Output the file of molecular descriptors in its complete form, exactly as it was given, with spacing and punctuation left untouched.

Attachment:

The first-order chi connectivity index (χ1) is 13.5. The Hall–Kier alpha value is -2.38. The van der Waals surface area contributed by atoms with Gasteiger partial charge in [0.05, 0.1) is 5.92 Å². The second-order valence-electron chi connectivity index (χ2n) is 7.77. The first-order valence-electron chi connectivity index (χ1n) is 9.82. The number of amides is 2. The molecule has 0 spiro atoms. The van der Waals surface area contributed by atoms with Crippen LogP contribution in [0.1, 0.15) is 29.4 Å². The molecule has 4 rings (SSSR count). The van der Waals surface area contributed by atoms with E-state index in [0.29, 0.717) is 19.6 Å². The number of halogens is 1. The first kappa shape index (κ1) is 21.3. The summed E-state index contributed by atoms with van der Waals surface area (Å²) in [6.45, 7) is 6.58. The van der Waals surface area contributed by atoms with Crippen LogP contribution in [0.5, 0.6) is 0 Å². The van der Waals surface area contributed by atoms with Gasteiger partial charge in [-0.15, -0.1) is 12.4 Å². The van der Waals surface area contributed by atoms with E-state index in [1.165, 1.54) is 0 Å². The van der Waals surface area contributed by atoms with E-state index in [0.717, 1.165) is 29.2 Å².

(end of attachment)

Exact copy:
The first-order chi connectivity index (χ1) is 13.5. The Hall–Kier alpha value is -2.38. The van der Waals surface area contributed by atoms with Gasteiger partial charge in [0.05, 0.1) is 5.92 Å². The second-order valence-electron chi connectivity index (χ2n) is 7.77. The first-order valence-electron chi connectivity index (χ1n) is 9.82. The number of amides is 2. The molecule has 0 spiro atoms. The van der Waals surface area contributed by atoms with Crippen LogP contribution in [0.1, 0.15) is 29.4 Å². The molecule has 4 rings (SSSR count). The van der Waals surface area contributed by atoms with E-state index in [0.29, 0.717) is 19.6 Å². The number of halogens is 1. The first kappa shape index (κ1) is 21.3. The summed E-state index contributed by atoms with van der Waals surface area (Å²) in [6.45, 7) is 6.58. The van der Waals surface area contributed by atoms with Crippen LogP contribution in [0.5, 0.6) is 0 Å². The van der Waals surface area contributed by atoms with Gasteiger partial charge in [-0.15, -0.1) is 12.4 Å². The van der Waals surface area contributed by atoms with E-state index in [1.165, 1.54) is 0 Å². The van der Waals surface area contributed by atoms with E-state index in [0.717, 1.165) is 29.2 Å².